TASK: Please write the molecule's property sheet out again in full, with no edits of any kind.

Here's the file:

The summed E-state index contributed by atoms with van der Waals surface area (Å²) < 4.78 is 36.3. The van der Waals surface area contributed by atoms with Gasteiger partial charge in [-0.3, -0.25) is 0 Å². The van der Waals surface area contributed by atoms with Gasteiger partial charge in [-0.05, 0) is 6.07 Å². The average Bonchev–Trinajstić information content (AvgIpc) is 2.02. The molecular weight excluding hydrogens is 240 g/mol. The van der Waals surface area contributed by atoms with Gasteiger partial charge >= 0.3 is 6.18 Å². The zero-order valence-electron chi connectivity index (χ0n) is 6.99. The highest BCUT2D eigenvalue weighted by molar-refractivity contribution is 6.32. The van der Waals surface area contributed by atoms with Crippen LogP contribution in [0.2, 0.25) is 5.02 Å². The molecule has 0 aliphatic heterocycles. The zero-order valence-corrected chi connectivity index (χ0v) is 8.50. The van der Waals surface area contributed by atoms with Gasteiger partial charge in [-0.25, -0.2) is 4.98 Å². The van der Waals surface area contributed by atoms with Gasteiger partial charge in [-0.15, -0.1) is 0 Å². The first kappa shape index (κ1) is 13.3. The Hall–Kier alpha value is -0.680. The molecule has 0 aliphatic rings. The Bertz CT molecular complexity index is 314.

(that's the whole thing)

The summed E-state index contributed by atoms with van der Waals surface area (Å²) < 4.78 is 36.3. The van der Waals surface area contributed by atoms with Gasteiger partial charge in [-0.3, -0.25) is 0 Å². The van der Waals surface area contributed by atoms with Gasteiger partial charge in [-0.05, 0) is 6.07 Å². The average Bonchev–Trinajstić information content (AvgIpc) is 2.02. The molecular weight excluding hydrogens is 240 g/mol. The van der Waals surface area contributed by atoms with Gasteiger partial charge >= 0.3 is 6.18 Å². The zero-order valence-electron chi connectivity index (χ0n) is 6.99. The highest BCUT2D eigenvalue weighted by molar-refractivity contribution is 6.32. The van der Waals surface area contributed by atoms with Crippen LogP contribution in [0.2, 0.25) is 5.02 Å². The molecule has 0 aliphatic heterocycles. The zero-order valence-corrected chi connectivity index (χ0v) is 8.50. The van der Waals surface area contributed by atoms with Gasteiger partial charge in [-0.25, -0.2) is 4.98 Å². The van der Waals surface area contributed by atoms with Gasteiger partial charge in [-0.15, -0.1) is 0 Å². The first kappa shape index (κ1) is 13.3. The Hall–Kier alpha value is -0.680. The molecule has 0 aliphatic rings. The Bertz CT molecular complexity index is 314.